• Indeed it will

        @Richard Flude,

        [i]It'll be interesting to see if a touch desktop "leads to great worker engagement and productivity". The easy productivity gains of office automation are over, I don't see anymore low lying fruit (e.g. desktop publishing, electronic accounting, spreadsheet, databases, email, etc).[/i]

        People keep saying that about the PC. What else is there to do with the PC? Back in the early 90s, I never thought that the PC could be used to play back CDs / DVDs, rip CDs and store tracks as files on the PC which could be played back. Then came the Internet, etc.

        I can e.g. see a future, where offices and homes have Windows 8 touch PCs, which include telephony apps and services, which allow people to do things with telephone communications not possible today (or are now very cryptic). E.g. organizing, searching, emailing, archiving, voice messages with great ease - rather than via the cryptic interfaces people have to deal with today using physical phones.

        [i]I'm intrigue as to how PC OEMs can differentiate their user experience. Surely they rely on windows for this, and windows is available to their competitors. Isn't this the major reason for their current predicament?[/i]

        Essentially OEMs can do what Nokia does on Windows Phone to differentiate itself: add must have apps and services to its phones which its competitors do not have - which extend the vanilla Windows user experience. Also come out with innovative hardware designs which complement Windows 8 very well.
        P. Douglas
      • Doing things != productivity

        I agree there's no limit to what computers can be used for, the argument is around labour productivity.

        The applications I outlined had significant productivity improvements.

        I don't know what new productivity tools are around the corner. I can say we haven't seen any recently that matched early gains. And I haven't seen anything in Win8 beta that will result in productivity improvements at all.

        Win8 will do more things. This does not automatically translate to better productivity. An important distinction.

        Nokia has a bunch of things in common with the OEM PC business. A tragic story (for far) of a company that made a few technology bets that may kill it.
        Richard Flude
      • If apps become more ...

        @Richard Flude,

        ... intuitive, engaging, and easier-to-use under Metro, they will in general make users more productive.
        P. Douglas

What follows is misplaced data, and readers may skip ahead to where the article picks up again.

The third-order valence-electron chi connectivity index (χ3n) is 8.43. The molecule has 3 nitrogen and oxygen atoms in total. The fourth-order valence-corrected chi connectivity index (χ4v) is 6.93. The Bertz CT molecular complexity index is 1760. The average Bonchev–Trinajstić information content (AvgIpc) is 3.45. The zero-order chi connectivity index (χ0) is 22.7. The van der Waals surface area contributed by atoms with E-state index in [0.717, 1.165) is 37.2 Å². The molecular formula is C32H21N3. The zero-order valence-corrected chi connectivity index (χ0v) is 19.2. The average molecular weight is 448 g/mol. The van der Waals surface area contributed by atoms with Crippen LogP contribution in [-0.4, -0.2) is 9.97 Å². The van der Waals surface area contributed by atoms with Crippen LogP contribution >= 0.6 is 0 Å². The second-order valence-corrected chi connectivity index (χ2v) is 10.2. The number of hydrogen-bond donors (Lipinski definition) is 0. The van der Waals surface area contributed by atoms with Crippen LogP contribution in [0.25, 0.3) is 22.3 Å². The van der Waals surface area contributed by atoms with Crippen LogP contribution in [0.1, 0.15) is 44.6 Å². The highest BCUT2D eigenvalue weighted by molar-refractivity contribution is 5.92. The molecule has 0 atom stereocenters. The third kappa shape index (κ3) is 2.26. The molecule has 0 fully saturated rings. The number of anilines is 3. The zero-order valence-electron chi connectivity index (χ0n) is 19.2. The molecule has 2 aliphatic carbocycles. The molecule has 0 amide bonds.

• You don't know for the moment but you want... trust me!

      @themarty : You don't know for the moment but you want to switch... trust me!
      EricDeBerg
    • Your right, and its more then that.

      @themarty

      You keep hearing that PC sales are faltering. The implication is that people don't need them anymore because they have tablets and smartphones.

      I personally find it inconceivable that anyone in the know would preach such nonsense. Everyone and I mean everyone I know who has a PC still uses their PC and plans to eventually replace their PC with a PC once they need to. And there in is the problem for PC manufacturers.

      "Once they need to". Without a doubt we are in a cycle of PC hardware vs. PC software where the hardware in most cases is so good it easily handles the software. And appears that it will continue to do so for some time. Its not that people don't need or want a PC anymore thats slowing sales, its simply that right now, far more then ever before in the past most people have a PC thats covering their needs and look to continue to do so. There is very little motivation to upgrade the hardware and get the new Windows 8 along with it.

      And of course, Windows 7 is so good your not going to get too many people to ditch what they see as good hardware just to get something new with the new OS when they really like the way their old OS works on the hardware they already own. Its a real problem for the OEM's and Microsoft as well.
      Cayble
    • RE: Five reasons why Windows 8 won't be dead on arrival

      @themarty My plan is to keep my Win7 desktop as-is and replace my iPad and Macbook Pro with a convertible Windows 8 on ARM tablet with laptop dock :). Adios, Apple! First I left my iPhone for WP7, and now I'm looking forward to dumping Lion for Windows as well.
      jasongw
  • RE: Five reasons why Windows 8 won't be dead on arrival

    Other than the Metro UI, I think I'll survive Windows 8.
    Droid.Incredible
  • RE: Five reasons why Windows 8 won't be dead on arrival

    Because its the new shiny? Sorry, but windows isn't the latest Apple product, and we're not Microsoft fanbois.
    samalie
  • RE: Five reasons why Windows 8 won't be dead on arrival

    All good reasons of why Microsoft Windows 8 will be a success. It also has the Microsoft brand name going for it. A lot of people are going to be quite curious and interested in the Metro UI. That alone is going to bring Windows 8 to the masses.
    Loverock Davidson-
  • RE: Five reasons why Windows 8 won't be dead on arrival

    This is more sensible than baseless prediction by SJVN, once released it will probably take minutes before it goes beyond Linux desktop sales for the year. So SJVN trying to spread fud again
    ninjacut